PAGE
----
After Greg Focker's (Ben Stiller) brother-in-law Dr. Bob (Tom McCarthy, "2012," "Fair Game") leaves his wife for another woman, Greg finds himself in a surprising position, anointed heir apparent as leader of the Byrnes family, the 'Godfocker,' by his father-in-law Jack (Robert De Niro). Greg, who is also now head of a Chicago hospital's nursing department, takes his new responsibility seriously, but a sexy pharmaceutical salesman and his family history threaten his new relationship with Jack when the in-laws arrive to celebrate the fifth birthday of the "Little Fockers."
Laura's Review: D+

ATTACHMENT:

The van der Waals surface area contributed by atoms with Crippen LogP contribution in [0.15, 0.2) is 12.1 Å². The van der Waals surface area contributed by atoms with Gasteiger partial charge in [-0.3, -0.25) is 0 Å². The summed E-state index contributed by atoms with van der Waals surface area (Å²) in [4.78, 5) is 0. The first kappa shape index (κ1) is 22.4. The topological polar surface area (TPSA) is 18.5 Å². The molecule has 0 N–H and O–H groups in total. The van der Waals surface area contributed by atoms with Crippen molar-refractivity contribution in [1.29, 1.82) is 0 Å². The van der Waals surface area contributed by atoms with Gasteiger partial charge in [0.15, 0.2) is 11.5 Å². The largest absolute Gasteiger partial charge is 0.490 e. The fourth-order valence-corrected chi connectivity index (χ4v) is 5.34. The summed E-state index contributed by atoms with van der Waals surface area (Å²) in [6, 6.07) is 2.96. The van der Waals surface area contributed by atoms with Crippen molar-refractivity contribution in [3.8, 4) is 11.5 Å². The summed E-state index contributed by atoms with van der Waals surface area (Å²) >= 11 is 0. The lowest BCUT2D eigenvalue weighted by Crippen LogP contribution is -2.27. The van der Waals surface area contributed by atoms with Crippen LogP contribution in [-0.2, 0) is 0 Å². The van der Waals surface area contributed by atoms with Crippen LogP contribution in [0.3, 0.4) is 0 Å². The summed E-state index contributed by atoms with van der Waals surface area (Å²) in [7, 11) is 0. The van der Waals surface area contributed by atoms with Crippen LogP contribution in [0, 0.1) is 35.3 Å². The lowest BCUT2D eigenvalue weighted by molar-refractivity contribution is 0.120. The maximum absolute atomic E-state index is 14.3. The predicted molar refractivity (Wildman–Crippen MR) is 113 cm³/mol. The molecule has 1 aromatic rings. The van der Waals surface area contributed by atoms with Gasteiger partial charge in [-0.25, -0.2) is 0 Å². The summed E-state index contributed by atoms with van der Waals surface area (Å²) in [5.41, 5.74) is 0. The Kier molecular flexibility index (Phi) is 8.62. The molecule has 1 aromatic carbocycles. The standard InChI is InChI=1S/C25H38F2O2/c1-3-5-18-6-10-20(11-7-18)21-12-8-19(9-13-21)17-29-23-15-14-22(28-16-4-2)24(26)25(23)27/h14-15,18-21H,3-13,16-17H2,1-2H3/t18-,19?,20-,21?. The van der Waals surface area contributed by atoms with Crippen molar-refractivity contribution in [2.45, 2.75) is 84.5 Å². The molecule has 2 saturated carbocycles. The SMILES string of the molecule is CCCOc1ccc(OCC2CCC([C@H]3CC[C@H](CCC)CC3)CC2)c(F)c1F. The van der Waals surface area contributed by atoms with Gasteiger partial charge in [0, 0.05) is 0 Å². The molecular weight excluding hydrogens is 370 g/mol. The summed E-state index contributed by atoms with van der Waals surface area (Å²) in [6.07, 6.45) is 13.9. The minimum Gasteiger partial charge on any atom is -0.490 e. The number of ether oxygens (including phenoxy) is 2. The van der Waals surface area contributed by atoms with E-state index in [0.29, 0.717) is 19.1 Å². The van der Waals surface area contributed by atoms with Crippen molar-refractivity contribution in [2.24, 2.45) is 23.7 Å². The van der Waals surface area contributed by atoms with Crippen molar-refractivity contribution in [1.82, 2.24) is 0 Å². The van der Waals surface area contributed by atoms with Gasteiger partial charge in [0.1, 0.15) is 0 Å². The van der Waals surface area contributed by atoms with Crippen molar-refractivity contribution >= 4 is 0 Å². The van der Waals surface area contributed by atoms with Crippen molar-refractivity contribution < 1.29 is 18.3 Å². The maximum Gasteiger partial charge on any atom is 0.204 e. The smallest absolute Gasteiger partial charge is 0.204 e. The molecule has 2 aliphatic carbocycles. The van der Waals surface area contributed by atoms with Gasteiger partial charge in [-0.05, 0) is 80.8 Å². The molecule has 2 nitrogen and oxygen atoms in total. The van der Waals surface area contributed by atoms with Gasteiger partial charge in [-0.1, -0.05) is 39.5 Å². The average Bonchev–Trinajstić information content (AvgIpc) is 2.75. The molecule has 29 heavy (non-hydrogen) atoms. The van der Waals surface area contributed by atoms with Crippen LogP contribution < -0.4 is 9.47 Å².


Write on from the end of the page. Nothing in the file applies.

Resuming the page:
Jay Roach isn't exactly a comedy auteur, but somehow the first two of this series, under his steerage, were funny more often than not. But this time around "Fockers' regular" John Hamburg and new writing partner Larry Stuckey's ("Elling") script has that one-too-many-trips-to-the-well feel. It doesn't help that this one has been directed by Paul Weitz ("About a Boy," "Cirque du Freak: The Vampire's Assistant"), whose films have gone from genre fare to interesting indies to unwatchable in the space of ten years and who has not worked out the kinks, groans and dangling subplots here. It's unfortunate that "Little Fockers" is the film that's given us a Keitel/De Niro reunion. First of all, the film has minimal focus on any of the littler Fockers. Samantha Focker (Daisy Tahan, SHOtime's 'Nurse Jackie') is largely overlooked and Henry Focker (Colin Baiocchi, "Couples Retreat") is merely a handy tool to be used for more Greg/Jack conflict (Baiocchi is cute, though, in a young Angus T. Jones kind of way), and even that is minimal. Most of the 'comedy' in "Little Fockers" is driven by the introduction of Andi Garcia (Jessica Alba, "Machete"), a ridiculous, nonsensical character who we are meant to believe would continually throw herself at Greg (and who is the second drug sales rep to inappropriately crash a medical exam in movies this year). The old ex-CIA in Jack comes out again as he tails his son-in-law expecting to catch him cheating on Pam (Teri Polo, who must thank the heavens for this role) just like Dr. Bob. Old pal Kevin Rawley's (Owen Wilson) around again to inadvertently make Greg look bad while openly making plays for his wife. The cast is also joined by Laura Dern ("Blue Velvet," HBO's 'Recount') as a snooty preschool director whose story line is left hanging with no resolution and by Harvey Keitel ("Mean Streets," "Taxi Driver") as Greg's infuriating contractor. Deepak Chopra appears as himself, making smoothies on Kevin's yacht. "Little Fockers" resorts to projectile vomit, spurting blood in a dinner sequence which rivals Dan Ackroyd's SNL Julia Child bit in its extremity and a fart joke all within its first thirty minutes. Only De Niro's self defibrillation and outed spy errands are moderately amusing. Bless Blythe Danner for making the thankless role of Jack's wife interesting, even if by the sames means (sex play!). Dustin Hoffman and Barbra Streisand are shoe-horned in as the senior Fockers and make every one of their few moments count, especially Streisand as sex therapist Roz. If any more is to be mined from the Fockers, the filmmakers should look to them.